There is More Than One Kind of Smart

How the theory of Multiple Intelligences can help in celebrating the diversity of Human Intellect

I started classical vocal training at probably the same age as Alicia Keys. I also started tennis coaching around the same time Serena Williams did. But every time I sing or swing a racket, I hear glass breaking. And when they do… oh well, I guess it worked out better for them!

But why is that? Have you ever wondered?

Most of us, when we think of intelligence, are mainly thinking about Linguistic or Logical-Mathematical competencies. However, Dr. Howard Gardner, Professor of Education at Harvard University, has proposed a theory of Multiple Intelligences, which might explain why I was never able to attain the prowess that Keys or Williams have.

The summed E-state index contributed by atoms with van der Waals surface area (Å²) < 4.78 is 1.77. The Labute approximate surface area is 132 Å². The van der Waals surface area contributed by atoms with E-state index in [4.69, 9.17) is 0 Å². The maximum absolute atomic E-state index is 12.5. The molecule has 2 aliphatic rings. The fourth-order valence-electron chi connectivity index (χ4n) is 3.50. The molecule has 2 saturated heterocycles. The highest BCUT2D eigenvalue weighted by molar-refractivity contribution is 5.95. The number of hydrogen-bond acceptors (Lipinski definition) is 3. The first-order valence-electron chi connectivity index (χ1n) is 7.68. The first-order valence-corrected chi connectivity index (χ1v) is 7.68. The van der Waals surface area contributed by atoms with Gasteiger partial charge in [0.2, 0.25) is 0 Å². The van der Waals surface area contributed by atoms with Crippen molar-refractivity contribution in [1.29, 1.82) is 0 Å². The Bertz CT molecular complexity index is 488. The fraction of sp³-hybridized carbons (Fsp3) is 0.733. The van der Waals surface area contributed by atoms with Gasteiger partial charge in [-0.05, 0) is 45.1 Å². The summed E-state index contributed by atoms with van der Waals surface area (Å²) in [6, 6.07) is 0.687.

Gardner developed his theory in 1983 and suggests that the traditional notion of intelligence i.e. IQ, is too exclusive and limited. Instead, he proposes nine different intelligences that encompass a broader range of human potential in children and adults. People can exhibit competency in more than one area.

Multiple Intelligences

The great Albert Einstein has been quoted saying “Everyone is a Genius. But if you judge a fish on its ability to climb a tree, it will live its whole life believing that it is stupid”.  We must recognise that people, especially children are naturally diverse. And we must recognise, encourage and celebrate that diversity. Human society and all of its achievements depend on it.